Risk Aversion Up as Chinese Central Bank Lifts Reserve Requirements

January 13, 2010

The People’s Bank of China raised reserve requirements by a half-percentage point to 16% for large banks and 14% for smaller ones.  The backdrop for today’s sooner-than-anticipated onset of tightening was soaring bank lending, which increased 9.2 trillion yuan in January-November of 2009 ($1.35 trillion) and the fear of an asset bubble and higher general inflation.  This action points to more substantive monetary tightening including higher interest rates before too long, plus the growing chance that the yuan will resume the appreciating trend that was halted in July 2008.

The yen and dollar are lower, typical of a risk-averse market.  The dollar gained 0.4% against the yen but fell by 0.6% against the sterling, 0.5% versus the Australian dollar, 0.4% against the Canadian dollar, euro and kiwi, and 0.3% relative to the Swiss franc.

Likewise, stocks and commodity prices have eased.

  • Equities fell 3.2% in China, 2.6% in Hong Kong, 1.6% in South Korea, 1.4% in Taiwan, 1.3% in Japan, 1.0% in Indonesia and Singapore, and 0.6% in Australia.  Markets in Europe show greater resilience, with the British Ftse off 0.4%, the Paris Cac down 0.2%, and the German Dax actually 0.1% firmer.
  • Oil slid below $80.00 to $79.90, 1.1% lower on balance. Gold eased 0.3% to $1132.30 per troy ounce.

The 10-year JGB yield slipped 2 basis points to 1.34%, but gilt and bund yields firmed 3 and 1 basis points.

Indicators of European activity released today were softer than assumed.

  • German GDP fell 5.0% in 2009, implying stagnation in the fourth quarter after positive gains in the second and third quarters.
  • Italian industrial production advanced 0.2% in November, a fifth as much as had been forecast, and showed an on-year drop of 7.9%.
  • Dutch industrial output growth of 0.4% in November was two-thirds of what had been expected.  Output was also 2.0% less than a year earlier, while industrial sales recorded a 2.5% on-year decline.
  • Czech retail sales slid 2.9% in November and by 4.9% from a year earlier, more than twice the 12-month drop that was being predicted.
  • The Dutch trade surplus narrowed to EUR 3.1 billion in November from EUR 3.9 billion in October.  Real exports and imports were 2% and 8% lower than a year earlier.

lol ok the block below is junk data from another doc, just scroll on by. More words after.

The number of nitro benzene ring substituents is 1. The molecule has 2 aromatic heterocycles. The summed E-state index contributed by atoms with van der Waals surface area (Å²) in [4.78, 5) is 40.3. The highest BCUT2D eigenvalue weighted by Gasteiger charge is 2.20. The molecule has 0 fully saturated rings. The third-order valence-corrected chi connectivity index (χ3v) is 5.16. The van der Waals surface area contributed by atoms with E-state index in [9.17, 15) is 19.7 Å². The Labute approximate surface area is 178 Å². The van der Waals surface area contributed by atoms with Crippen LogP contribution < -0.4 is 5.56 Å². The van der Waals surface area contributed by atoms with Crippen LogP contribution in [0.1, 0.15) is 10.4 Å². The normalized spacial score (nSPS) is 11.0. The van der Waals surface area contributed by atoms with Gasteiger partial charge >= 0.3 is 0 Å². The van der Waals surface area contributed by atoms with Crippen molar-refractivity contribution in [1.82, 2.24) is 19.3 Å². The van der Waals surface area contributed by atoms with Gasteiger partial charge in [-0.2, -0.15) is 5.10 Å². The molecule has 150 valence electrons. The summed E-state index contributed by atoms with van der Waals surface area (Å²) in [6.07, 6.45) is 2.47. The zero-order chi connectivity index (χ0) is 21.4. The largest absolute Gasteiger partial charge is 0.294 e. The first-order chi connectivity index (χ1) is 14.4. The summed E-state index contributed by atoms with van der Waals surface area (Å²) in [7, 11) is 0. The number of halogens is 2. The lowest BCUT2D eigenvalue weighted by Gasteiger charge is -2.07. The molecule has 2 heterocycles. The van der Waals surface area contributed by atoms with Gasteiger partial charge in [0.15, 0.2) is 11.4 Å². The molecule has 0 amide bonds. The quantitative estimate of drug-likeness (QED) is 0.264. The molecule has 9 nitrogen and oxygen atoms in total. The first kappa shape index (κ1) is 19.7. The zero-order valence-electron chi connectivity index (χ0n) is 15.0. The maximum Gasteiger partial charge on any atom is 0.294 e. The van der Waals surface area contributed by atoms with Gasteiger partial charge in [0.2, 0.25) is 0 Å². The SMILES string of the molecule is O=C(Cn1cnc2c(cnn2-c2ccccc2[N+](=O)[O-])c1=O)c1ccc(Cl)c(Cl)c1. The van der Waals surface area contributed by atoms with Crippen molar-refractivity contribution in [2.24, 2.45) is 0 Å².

• British factory output was flat in November for a second consecutive month and 5.4% less than a year earlier.  Analysts had projected a 0.2% rise.  Industrial production, however, rose 0.4% on month and fell 6.0% on year after a drop of 8.4% in the year to October.
  • Icelandic unemployment climbed to 6.7% last quarter from 6.0% in 3Q.
  • Moody’s warned of the peril to the Portuguese and Greek economies of mounting government debt service burdens.

French consumer prices rose 0.3% last month and by a ten-month high of 0.9% in year-on-year terms.  Energy costs accelerated.  The French current account deficit narrowed to EUR 3.8 billion in November from EUR 4.2 billion in October.

Portuguese consumer prices edged up 0.1% on month and down 0.1% on year in December.

Sterling got a lift from a Guardian interview by Bank of England policymaker Andrew Sentance, who indicated that asset buying will end soon and suggested that interest rates might go up before end-2010.  Plosser and Fisher, presidents of the Dallas and Philly Fed, made upbeat remarks overnight.

Haiti suffered a devastating 7.3 earthquake near the capital with deaths likely to run into the thousands.

Thailand’s central bank kept its key interest rate at 1.25% as anticipated.

Australian commercial finance and personal credit rose 4.0% and fell 1.0%, respectively, in November.  The New Zealand commodity price index increased 2.6% last month on top of a 10.5% advance in November.

South Korean unemployment held steady at 3.5% in December.

Japanese bankruptcies in December were 16.6% lower than a year earlier, with an associated 57.5% plunge in associated liabilities.  Bankruptcies fell 1.1% in 2009 as a whole after increasing 11% in 2008.

China was also in the news, as Google threatened to abandon the country’s internet market if hacking attacks on the gmail accounts of human rights activists do not stop.

The U.S. December federal budget figures and the Fed’s Beige Book will be released later today.

Copyright Larry Greenberg 2010.  All rights reserved.  No secondary distribution without express permission.



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